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This article was originally
published on Elite Daily.
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If you took “The Lord of the Rings” and added in one part nudity, two parts gore, three parts dragon and subtracted the fellowship, you’d have “Game of Thrones.”
The show is nearing the end of its fourth season, and by now, viewers are pretty familiar with the huge realm filled with all sorts of posers, liars, schemers, sadists and murderers.
The cast of characters are teams of players: They’re all competing in one long, bloody game for the throne, and for power over one another and the kingdom’s subjects.
This game, from the season one opener on, clearly has no rules. Some players push children out of windows if they see too much, while others cut off the heads of men who say too much. Innocent, or at least more innocent, characters suffer at the hands of those players who seize the moment and crush their opponents.
One particularly dangerous player, a pimp who owns a slew of whore houses in King’s Landing and pushes queens out of moon doors, says to a rival, “Do you know what the realm is? It’s a story we agree to tell each other over and over, until we forget that it’s a lie.”
Despite their conflicting motives and end goals, this lie is what the players are building together bit by bit; it’s the appearance of justice and honesty.
Although they plot and betray one another constantly, the players are all really in agreement about one thing: You win the game by lying, cheating, stealing and killing, and the throne is won by dishonesty.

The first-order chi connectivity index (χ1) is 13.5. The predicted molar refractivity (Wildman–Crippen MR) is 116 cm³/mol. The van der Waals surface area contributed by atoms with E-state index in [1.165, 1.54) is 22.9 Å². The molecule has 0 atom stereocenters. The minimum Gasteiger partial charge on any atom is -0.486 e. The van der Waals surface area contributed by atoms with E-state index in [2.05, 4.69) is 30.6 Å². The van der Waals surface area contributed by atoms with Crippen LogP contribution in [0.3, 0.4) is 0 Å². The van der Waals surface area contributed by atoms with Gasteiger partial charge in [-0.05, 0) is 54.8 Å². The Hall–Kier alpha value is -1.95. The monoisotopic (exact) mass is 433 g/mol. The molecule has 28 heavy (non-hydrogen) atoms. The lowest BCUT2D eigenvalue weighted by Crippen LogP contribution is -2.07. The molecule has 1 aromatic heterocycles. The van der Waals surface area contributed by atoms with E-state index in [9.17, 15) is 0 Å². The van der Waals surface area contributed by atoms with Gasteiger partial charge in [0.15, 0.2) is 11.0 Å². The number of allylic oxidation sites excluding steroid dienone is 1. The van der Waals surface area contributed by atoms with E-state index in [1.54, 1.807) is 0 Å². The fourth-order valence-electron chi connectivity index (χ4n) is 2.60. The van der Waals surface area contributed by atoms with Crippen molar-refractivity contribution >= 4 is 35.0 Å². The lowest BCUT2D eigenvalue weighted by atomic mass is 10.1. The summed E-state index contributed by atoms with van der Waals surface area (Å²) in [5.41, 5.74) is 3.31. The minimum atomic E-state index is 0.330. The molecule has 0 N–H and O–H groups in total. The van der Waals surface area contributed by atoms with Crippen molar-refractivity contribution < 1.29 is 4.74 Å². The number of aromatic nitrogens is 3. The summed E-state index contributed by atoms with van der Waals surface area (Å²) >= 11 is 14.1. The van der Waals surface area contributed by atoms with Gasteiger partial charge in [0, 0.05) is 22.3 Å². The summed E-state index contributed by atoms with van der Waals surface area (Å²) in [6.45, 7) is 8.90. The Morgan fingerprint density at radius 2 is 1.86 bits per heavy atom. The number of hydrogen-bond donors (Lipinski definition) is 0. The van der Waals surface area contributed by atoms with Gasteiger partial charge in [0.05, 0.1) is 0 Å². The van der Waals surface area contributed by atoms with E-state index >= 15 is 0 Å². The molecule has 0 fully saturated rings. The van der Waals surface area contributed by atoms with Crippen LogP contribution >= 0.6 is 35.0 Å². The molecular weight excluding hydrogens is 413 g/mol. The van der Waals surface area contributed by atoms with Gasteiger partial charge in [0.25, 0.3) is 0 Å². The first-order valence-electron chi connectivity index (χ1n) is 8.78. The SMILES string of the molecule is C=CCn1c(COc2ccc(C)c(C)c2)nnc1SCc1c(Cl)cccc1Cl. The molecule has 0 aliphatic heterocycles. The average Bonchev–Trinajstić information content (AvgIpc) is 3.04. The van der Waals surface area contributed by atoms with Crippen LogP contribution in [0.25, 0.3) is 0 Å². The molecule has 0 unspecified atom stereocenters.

The Game in life:
Obviously, this lying mindset isn’t just limited to fictional characters. We see it rear its ugly head at work, at school, on the news and at home.
Coworkers fudge numbers on their time sheets, bosses take credit for projects they didn't help with, dumb students pump the smart students for test answers and politicians take bribes like it’s their job.
Sure, most of the lies out there are small compared to “Game of Thrones” lies, but that doesn't mean the two are apples and oranges? Lies are meant to misrepresent the facts; that’s the point of them. But why would it be helpful to misrepresent facts to others, or even ourselves?
If people need facts to make judgment calls in a situation, lies are toxic. They slow down, throw off and blind people. So, unless those people are terrorists or a robber trying to steal your stuff, you’re actually just poisoning the person you’re lying to — whether it’s yourself, family members, friends or strangers.
What a lie can and can’t do:
Picture an athlete training for a one-mile run. His trainer asks him his time after he finishes and the athlete lies, subtracting, let’s say, 20 seconds, so that it beats his best record. Great, he’s duped his trainer — for now. But he’s screwed himself for the next time his trainer actually times him.
He’ll have to lie again to cover up that first lie: “Oh, I didn't sleep well last night because I had a test to study for.” “Which test?” “Biology.” “I thought you were on top of your grades.” Then the lies begin to snowball.
Maybe it’s not a big deal, but it keeps getting a little bit bigger. Then, when you think you've handled it, it can come back weeks or months later to bite you. Or worse, you've started lying more in other situations, so a habit is forming.
Cutting corners is self-destructive, and even if you can maintain that facade forever for others (which takes a lot of mental work juggling who knows what), you know the truth.
Even if that athlete’s trainer never does, the athlete knows his real time. It’s never a “no one is looking” scenario. You were looking; you know the truth and aren't you someone?
If being dishonest actually worked, or if it were actually a ladder to long-lasting success, happiness and wealth, there would be way more crooks in the world and way less students, doctors, cops, chefs and artists.
Just ask Prince Joffrey how well dishonesty worked out for him. Oh wait, he was poisoned at his own wedding and universally hated by everyone except his mother (also a huge liar).
See, being a good person actually works in the real world. Don’t play the “Game of Thrones.” Their rules don’t work.
Honesty is a ladder of reputation and confidence. It gives you the ability to see what is and what needs to be done.
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